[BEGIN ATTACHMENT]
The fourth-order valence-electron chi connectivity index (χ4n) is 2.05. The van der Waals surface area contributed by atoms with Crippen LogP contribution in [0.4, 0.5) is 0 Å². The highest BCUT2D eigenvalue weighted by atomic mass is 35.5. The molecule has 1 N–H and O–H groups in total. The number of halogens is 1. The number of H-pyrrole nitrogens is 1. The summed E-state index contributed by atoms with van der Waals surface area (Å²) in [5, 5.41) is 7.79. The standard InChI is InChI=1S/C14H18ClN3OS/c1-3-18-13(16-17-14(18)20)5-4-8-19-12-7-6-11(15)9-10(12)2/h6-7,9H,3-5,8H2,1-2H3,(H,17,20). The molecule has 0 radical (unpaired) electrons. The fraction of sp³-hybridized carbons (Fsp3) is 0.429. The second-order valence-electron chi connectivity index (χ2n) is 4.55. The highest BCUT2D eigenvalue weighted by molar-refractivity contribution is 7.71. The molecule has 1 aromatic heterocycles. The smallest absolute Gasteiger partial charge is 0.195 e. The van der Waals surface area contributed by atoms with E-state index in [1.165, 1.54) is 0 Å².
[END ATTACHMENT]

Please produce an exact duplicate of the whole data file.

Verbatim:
The fourth-order valence-electron chi connectivity index (χ4n) is 2.05. The van der Waals surface area contributed by atoms with Crippen LogP contribution in [0.4, 0.5) is 0 Å². The highest BCUT2D eigenvalue weighted by atomic mass is 35.5. The molecule has 1 N–H and O–H groups in total. The number of halogens is 1. The number of H-pyrrole nitrogens is 1. The summed E-state index contributed by atoms with van der Waals surface area (Å²) in [5, 5.41) is 7.79. The standard InChI is InChI=1S/C14H18ClN3OS/c1-3-18-13(16-17-14(18)20)5-4-8-19-12-7-6-11(15)9-10(12)2/h6-7,9H,3-5,8H2,1-2H3,(H,17,20). The molecule has 0 radical (unpaired) electrons. The fraction of sp³-hybridized carbons (Fsp3) is 0.429. The second-order valence-electron chi connectivity index (χ2n) is 4.55. The highest BCUT2D eigenvalue weighted by molar-refractivity contribution is 7.71. The molecule has 1 aromatic heterocycles. The smallest absolute Gasteiger partial charge is 0.195 e. The van der Waals surface area contributed by atoms with E-state index in [1.165, 1.54) is 0 Å².